The implications of such records existing are troublesome, especially considering the purpose that fusion centers were created for in the first place-to share intelligence across agencies at the local, state and federal levels. Not only is surveilling citizens unsuspected of crimes a flagrant violation of the Privacy Act and civil liberties, it puts innocent citizens at risk of becoming part of federal investigations. As I reported in a post earlier this week Leah Lynn Plante is being held in federal prison not because she committed a crime, but rather because she refused to provide information to a federal grand jury about the activities of the Northwest political activists. It is conceivable that any Boston activists ensnared in one of BRIC’s intelligence dossiers could later be subpoenaed before a federal court as a material witness. If investigators thought that person may be able to provide information about a suspected criminal or “domestic terrorist” there is nothing to stop them from pursuing their investigations.

The problem with fusion centers is not that they try to intercept terrorist plots but that in so doing they ensnare innocent citizens shopping at Home Depot (watch out when purchasing home use chemicals here, you may be a dot to connect in a home made explosives investigation), visiting the Statue of Liberty or attending an Occupy protest. Without vigilant oversight these centers are operating more and more as domestic surveillance entities with vast powers to track political dissidence. Peace activist Richard Colbath-Hess, who is represented by the ACLU in a lawsuit challenging the legality of intelligence gathering on him by BRIC said “people are scared. If the police are monitoring us, who wants to take the risk.” The possibility of winding up in some secret government intelligence database is daunting and enough to discourage many people from expressing their grievances about the powers that dominate today. The chilling aspect of arbitrary intelligence gathering has a way of quelling dissent. Hilary Davis of the Rhode Island ACLU noted the fine line fusion center straddle between counterterrorism agencies and local law enforcement, “Fusion Centers by their nature bridge a perceived gap between local law enforcement and national security/counterterrorism efforts, so the information obtained by Centers has been used a number of times to deal with issues which likely do not amount to terrorism.”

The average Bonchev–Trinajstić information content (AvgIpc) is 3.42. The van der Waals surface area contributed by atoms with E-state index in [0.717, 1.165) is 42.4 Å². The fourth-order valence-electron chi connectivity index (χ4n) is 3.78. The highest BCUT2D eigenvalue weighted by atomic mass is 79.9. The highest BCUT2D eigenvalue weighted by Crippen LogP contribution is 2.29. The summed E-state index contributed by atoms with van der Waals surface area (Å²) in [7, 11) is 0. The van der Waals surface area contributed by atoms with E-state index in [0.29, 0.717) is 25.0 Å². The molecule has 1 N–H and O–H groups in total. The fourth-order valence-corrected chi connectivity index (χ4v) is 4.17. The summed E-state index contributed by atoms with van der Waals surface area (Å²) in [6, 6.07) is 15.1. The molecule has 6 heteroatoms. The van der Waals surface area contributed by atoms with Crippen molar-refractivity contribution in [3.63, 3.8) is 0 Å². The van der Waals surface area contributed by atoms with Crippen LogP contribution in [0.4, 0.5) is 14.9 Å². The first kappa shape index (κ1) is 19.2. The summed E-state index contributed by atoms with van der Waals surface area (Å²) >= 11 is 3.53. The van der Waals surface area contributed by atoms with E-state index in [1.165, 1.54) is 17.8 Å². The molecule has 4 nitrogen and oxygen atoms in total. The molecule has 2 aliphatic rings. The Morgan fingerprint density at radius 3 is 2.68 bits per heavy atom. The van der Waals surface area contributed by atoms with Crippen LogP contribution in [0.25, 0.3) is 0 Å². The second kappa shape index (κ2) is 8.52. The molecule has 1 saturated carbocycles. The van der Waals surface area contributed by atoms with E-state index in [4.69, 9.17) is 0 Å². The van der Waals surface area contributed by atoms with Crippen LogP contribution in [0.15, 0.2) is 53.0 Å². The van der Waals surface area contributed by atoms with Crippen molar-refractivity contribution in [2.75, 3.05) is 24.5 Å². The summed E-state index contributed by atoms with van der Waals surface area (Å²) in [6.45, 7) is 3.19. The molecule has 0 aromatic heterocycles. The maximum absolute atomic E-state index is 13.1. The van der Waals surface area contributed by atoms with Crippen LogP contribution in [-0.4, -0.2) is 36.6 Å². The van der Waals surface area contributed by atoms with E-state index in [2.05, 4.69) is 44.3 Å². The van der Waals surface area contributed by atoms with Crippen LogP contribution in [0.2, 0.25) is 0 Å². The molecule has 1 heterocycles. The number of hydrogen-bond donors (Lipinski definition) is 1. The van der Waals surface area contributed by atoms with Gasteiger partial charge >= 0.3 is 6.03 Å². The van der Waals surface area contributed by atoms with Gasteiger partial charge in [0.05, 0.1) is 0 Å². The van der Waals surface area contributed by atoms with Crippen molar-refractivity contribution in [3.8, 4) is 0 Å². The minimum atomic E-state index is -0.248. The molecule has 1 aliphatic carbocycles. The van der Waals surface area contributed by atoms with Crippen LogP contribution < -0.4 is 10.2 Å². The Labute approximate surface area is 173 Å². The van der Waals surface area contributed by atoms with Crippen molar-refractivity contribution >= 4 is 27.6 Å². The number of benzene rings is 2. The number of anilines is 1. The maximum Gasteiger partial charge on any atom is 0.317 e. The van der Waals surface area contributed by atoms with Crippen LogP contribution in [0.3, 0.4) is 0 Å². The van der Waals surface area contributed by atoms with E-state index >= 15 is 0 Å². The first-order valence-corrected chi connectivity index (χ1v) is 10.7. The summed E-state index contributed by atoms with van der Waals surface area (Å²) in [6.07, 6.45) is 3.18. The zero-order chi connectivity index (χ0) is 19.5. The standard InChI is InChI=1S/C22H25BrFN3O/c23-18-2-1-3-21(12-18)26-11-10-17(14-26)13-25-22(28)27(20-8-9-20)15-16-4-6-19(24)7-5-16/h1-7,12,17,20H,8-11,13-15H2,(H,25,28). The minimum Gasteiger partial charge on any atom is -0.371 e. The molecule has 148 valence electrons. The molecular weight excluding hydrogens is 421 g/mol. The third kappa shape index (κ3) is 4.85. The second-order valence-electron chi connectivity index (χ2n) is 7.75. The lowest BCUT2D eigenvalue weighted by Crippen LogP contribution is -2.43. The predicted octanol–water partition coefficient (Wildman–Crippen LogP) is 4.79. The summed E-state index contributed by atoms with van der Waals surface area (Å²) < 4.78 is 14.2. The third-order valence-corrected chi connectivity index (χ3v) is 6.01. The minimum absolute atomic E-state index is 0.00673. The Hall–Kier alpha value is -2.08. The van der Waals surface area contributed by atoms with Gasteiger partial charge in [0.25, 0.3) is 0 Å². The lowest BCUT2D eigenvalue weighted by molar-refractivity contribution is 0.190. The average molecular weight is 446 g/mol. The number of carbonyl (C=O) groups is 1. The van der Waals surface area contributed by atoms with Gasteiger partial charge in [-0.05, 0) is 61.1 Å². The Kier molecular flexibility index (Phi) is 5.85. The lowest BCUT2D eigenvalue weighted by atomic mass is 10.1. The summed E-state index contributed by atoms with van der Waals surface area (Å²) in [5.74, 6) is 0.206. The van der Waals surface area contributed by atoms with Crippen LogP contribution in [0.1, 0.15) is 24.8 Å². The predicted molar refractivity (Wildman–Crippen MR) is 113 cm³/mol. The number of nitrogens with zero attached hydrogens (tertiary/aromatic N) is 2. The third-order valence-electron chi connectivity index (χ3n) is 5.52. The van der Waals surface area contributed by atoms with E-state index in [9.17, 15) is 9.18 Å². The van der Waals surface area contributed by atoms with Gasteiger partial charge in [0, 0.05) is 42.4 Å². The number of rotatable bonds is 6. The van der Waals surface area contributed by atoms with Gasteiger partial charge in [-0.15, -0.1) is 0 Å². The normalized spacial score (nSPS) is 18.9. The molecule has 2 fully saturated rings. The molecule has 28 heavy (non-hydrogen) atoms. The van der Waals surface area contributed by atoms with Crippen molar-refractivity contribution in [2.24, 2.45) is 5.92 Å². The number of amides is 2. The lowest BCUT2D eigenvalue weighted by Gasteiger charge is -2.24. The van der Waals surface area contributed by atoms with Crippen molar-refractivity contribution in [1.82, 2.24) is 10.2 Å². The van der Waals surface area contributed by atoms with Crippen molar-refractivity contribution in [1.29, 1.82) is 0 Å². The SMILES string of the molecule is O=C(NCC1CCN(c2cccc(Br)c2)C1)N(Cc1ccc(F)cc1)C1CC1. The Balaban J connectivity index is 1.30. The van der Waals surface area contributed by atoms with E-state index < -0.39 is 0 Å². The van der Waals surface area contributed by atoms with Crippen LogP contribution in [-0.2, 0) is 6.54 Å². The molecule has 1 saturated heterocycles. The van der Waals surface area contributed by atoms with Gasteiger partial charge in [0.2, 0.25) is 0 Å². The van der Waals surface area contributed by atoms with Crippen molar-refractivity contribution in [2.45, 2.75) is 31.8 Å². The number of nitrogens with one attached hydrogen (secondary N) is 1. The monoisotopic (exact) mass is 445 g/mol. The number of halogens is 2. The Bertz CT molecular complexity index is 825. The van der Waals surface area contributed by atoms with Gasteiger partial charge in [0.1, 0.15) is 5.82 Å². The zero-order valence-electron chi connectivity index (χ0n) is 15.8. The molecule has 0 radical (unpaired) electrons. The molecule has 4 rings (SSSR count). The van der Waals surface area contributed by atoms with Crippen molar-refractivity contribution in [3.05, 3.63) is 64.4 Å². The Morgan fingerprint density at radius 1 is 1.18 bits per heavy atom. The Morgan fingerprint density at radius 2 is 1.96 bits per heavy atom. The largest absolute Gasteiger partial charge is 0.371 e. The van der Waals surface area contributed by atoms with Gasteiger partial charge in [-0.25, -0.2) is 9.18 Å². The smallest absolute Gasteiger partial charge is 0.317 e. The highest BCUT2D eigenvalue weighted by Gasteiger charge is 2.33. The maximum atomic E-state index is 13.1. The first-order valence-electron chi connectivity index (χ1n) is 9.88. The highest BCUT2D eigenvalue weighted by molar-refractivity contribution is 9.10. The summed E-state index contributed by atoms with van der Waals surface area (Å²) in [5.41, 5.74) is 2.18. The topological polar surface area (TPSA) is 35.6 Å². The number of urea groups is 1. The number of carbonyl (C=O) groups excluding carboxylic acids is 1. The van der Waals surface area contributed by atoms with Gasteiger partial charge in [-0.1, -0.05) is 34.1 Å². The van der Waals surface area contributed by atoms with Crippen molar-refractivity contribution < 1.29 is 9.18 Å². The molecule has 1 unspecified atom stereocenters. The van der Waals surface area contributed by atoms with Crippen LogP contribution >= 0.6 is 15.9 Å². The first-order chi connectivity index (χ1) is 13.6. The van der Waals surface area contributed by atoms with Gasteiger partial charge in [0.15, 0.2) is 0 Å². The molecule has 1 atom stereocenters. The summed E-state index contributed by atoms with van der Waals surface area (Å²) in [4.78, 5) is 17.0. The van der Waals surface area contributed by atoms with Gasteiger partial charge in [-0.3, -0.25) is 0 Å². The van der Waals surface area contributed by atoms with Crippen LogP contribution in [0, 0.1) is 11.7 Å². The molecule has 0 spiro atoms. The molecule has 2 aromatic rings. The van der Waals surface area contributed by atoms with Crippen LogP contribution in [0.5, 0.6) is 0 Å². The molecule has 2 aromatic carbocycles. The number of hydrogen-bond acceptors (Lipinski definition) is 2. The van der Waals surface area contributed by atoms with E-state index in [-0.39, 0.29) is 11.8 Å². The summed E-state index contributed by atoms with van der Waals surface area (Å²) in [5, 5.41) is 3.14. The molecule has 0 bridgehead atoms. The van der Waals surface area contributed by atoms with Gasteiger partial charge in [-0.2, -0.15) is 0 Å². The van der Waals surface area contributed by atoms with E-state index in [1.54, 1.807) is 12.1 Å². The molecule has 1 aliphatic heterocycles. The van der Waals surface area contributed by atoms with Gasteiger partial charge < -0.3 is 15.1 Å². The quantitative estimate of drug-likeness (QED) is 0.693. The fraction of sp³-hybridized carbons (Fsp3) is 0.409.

Despite the Senate subcommittee’s report that DHS funding for fusion centers wastes a “crap” load of money on a programs that have proven not only impressively inept at detecting terrorist activities but have in fact flooded operable counterterrorism agencies with erroneous information their funding continues unabated. It is hard to imagine why such a wasteful and ineffective program eludes the budget cutting axe especially during the spectacle of deficit reduction debates. I asked if Ms. Davis if local law enforcement agencies were benefitting from enhanced policing capabilities as a result of fusion center funding. She responded, “The opportunity certainly exists for local law enforcement to benefit, and if the Fusion Centers were hindering law enforcement in any way I do not believe they would be quiet about it.” But they have been quiet, too quiet as they gather intelligence on innocent citizens.

Policing dissent is prototypical police state behavior. When intelligence gathering centers designed to track terrorists begin tracking you “national security” suffers a lethal attack.

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Written by yourinquirerprofoundly

October 19, 2012 at 10:06 pm